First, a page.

In both Canada and the United States, the majority oppose the war, including an even larger majority of younger people.

This is a truly amazing accomplishment considering unconditional government support for Israel, the mass media’s anti-Palestinian racism, and the growing censorship, harassment, beatings, and arrests of anti-war protestors.

On the minus side: We have not stopped the war. We haven’t slowed it for a second. Since stopping the war is our goal, we need to evaluate why we have not yet achieved it and what we must do differently.

Pressure Politics

Capitalism endures because most forms of protest accept the authority of the ruling class and dismiss solutions that challenge that rule.

Mass protests aim to pressure policy makers to change what they are doing. Yet we impose no penalty when they refuse. Our sole threat has been to vote them out of office. This is an idle threat when no established political party is on our side.

When our initial protests failed to stop the Israeli war, we built bigger protests to make them listen. They are not deaf. They know what we want; we’ve made it clear enough. They dismiss our concerns because they have other priorities. They did the same thing 20 years ago.

On February 15, 2003, millions of people opposed the impending U.S. invasion of Iraq in a chain of demonstrations that circled the globe. Scores of North American cities joined protests in Europe, the Middle East, Australia, and Asia.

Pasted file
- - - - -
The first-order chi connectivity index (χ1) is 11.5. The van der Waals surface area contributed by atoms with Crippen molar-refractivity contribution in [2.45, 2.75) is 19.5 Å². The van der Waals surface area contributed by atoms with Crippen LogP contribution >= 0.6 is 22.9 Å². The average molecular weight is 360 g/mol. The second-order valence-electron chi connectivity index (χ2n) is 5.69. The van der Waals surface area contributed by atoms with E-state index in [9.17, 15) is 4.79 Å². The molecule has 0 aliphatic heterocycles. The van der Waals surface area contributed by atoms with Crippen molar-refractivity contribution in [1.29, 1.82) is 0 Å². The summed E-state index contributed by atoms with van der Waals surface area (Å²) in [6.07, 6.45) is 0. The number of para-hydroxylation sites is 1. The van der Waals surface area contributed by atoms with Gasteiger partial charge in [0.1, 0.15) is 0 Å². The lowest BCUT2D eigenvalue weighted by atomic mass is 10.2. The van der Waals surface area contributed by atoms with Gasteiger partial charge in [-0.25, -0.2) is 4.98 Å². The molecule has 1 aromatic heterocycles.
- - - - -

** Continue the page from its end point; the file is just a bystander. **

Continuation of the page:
More than 100 American cities and counties passed anti-war resolutions, including Los Angeles, Chicago, Philadelphia, and Detroit. Many unions also passed anti-war resolutions. Sentiment against the war was so strong that the New York Times claimed, “there may still be two superpowers on the planet: the United States and world public opinion.”

In fact, there was only one. U.S. President Bush dismissed world opinion and proceeded to bomb, invade, and occupy Iraq.

Economic Pressure

Discouraged by the recent Parliamentary setback, some anti-war groups retreated into educational events, cultural activities, and fund-raising. Others are pushing for more radical action. Instead of using public protests to apply social pressure, they want to apply more social pressure by disrupting the war economy.